Evidence that non-deletional mechanisms are responsible for inducing and maintaining unresponsiveness after intrathymic injection of non-professional antigen presenting cells.
Niimi M., Jones ND., Morris PJ., Wood KJ.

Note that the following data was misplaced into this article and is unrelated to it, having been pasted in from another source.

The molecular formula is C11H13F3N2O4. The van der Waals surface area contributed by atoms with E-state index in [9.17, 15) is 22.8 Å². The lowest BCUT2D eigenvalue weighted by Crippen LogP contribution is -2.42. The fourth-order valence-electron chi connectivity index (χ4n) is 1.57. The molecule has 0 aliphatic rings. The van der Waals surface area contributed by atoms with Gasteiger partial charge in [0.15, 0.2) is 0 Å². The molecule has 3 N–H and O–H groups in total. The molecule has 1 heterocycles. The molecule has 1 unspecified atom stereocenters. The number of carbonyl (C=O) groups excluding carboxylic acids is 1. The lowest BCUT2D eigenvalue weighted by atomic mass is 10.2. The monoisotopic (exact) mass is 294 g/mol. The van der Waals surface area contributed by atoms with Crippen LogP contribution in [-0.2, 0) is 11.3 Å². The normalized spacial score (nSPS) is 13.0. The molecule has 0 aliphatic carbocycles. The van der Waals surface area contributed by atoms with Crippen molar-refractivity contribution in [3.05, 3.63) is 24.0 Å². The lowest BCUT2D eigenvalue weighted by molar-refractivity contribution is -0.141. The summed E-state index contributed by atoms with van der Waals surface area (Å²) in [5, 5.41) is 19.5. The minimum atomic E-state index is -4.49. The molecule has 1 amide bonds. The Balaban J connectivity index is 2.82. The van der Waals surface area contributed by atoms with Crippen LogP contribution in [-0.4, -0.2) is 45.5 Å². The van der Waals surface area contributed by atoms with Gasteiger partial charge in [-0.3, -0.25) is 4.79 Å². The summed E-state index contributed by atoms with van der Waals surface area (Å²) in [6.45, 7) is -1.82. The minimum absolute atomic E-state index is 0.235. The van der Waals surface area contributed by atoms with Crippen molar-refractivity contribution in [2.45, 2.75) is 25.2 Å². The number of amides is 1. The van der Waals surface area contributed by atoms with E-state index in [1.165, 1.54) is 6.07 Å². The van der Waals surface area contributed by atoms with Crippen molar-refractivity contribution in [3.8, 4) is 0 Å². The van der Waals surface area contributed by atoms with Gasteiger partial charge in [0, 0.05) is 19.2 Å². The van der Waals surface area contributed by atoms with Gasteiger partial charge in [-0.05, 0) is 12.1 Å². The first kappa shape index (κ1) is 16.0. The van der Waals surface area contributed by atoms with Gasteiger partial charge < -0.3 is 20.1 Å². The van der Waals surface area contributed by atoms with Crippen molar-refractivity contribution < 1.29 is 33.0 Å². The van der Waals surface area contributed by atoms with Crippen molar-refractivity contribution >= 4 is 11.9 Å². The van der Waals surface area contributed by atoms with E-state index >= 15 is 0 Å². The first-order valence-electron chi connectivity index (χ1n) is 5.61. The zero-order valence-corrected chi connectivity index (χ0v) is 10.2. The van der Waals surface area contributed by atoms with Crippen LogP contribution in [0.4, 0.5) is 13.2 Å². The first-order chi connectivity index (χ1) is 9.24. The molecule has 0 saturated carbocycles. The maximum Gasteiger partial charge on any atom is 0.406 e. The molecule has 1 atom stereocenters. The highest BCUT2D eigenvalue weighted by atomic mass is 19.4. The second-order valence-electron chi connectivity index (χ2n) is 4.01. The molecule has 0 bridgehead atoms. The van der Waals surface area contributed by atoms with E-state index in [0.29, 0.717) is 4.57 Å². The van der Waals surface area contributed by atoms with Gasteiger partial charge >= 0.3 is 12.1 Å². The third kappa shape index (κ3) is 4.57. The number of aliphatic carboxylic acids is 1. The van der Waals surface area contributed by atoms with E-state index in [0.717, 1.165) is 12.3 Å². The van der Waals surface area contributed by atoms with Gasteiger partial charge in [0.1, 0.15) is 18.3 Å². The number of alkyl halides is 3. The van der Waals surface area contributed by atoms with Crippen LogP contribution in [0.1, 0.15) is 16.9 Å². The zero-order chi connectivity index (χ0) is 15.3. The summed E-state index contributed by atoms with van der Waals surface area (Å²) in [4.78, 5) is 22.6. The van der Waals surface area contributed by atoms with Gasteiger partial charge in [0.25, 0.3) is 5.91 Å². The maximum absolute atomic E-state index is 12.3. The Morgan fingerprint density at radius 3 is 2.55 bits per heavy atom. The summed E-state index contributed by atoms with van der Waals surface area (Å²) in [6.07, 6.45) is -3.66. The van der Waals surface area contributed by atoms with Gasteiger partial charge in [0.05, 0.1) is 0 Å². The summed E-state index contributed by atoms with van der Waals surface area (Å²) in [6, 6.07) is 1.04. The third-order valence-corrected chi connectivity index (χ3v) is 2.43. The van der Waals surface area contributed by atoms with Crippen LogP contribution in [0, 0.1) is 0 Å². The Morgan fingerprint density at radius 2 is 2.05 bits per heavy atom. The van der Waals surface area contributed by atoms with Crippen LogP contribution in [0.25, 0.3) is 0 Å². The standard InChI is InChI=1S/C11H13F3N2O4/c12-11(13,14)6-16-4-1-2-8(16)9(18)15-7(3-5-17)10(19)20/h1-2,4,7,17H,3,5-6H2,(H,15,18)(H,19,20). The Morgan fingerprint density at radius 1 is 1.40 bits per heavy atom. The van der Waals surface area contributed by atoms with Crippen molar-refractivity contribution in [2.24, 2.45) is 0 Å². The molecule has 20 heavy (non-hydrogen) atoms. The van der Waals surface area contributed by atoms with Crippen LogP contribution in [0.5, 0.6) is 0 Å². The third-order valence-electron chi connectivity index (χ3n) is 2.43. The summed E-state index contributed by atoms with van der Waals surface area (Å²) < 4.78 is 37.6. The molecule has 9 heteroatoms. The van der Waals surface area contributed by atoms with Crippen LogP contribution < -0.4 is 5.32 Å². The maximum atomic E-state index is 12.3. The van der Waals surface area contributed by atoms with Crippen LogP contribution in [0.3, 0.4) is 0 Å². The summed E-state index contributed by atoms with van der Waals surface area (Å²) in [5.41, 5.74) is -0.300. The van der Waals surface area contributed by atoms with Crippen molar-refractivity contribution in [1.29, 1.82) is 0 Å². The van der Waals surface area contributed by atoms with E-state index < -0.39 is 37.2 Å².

INTRODUCTION: Intrathymic inoculation of donor alloantigen and concomitant immunosuppressive treatment can induce immune unresponsiveness to alloantigen. To examine the role of non-deletional mechanisms in the development of unresponsiveness, fractionated splenocytes were injected into only 1 lobe of the thymus. METHODS AND RESULTS: Untreated CBA (H2(k)) mice or controls pre-treated with anti-CD4 monoclonal antibody alone (on Day -28 and -27 relative to transplantation) acutely rejected C57BL/10 (H2(b)) cardiac allografts. Intrathymic inoculation of unfractionated splenocytes, resting B (rB) cells, or dendritic cells into both thymic lobes with the antibody resulted in indefinite survival of cardiac allografts. In contrast, when donor rB cells or dendritic cells were delivered into a single lobe of the thymus with the antibody, only rB cells induced indefinite prolongation of graft survival; unfractionated splenocytes or dendritic cells were markedly less effective. Mice that had 1 of the 2 thymic lobes removed were able to reject grafts even when treated with the antibody 27 days before transplantation. Therefore, T-cell export from 1 thymic lobe was sufficient to induce graft rejection. Finally, adoptive transfer of splenocytes from mice with long-term surviving primary grafts resulting from the intrathymic injection of rB cells significantly prolonged a graft from the same donor strain in a naive syngeneic recipient. CONCLUSION: Taken together, these data suggest that regulatory mechanisms generated by intrathymic injection of a non-professional antigen presenting cell, in this study donor rB cells, suppressed the rejection response mediated by T cells exported from the uninjected lobe.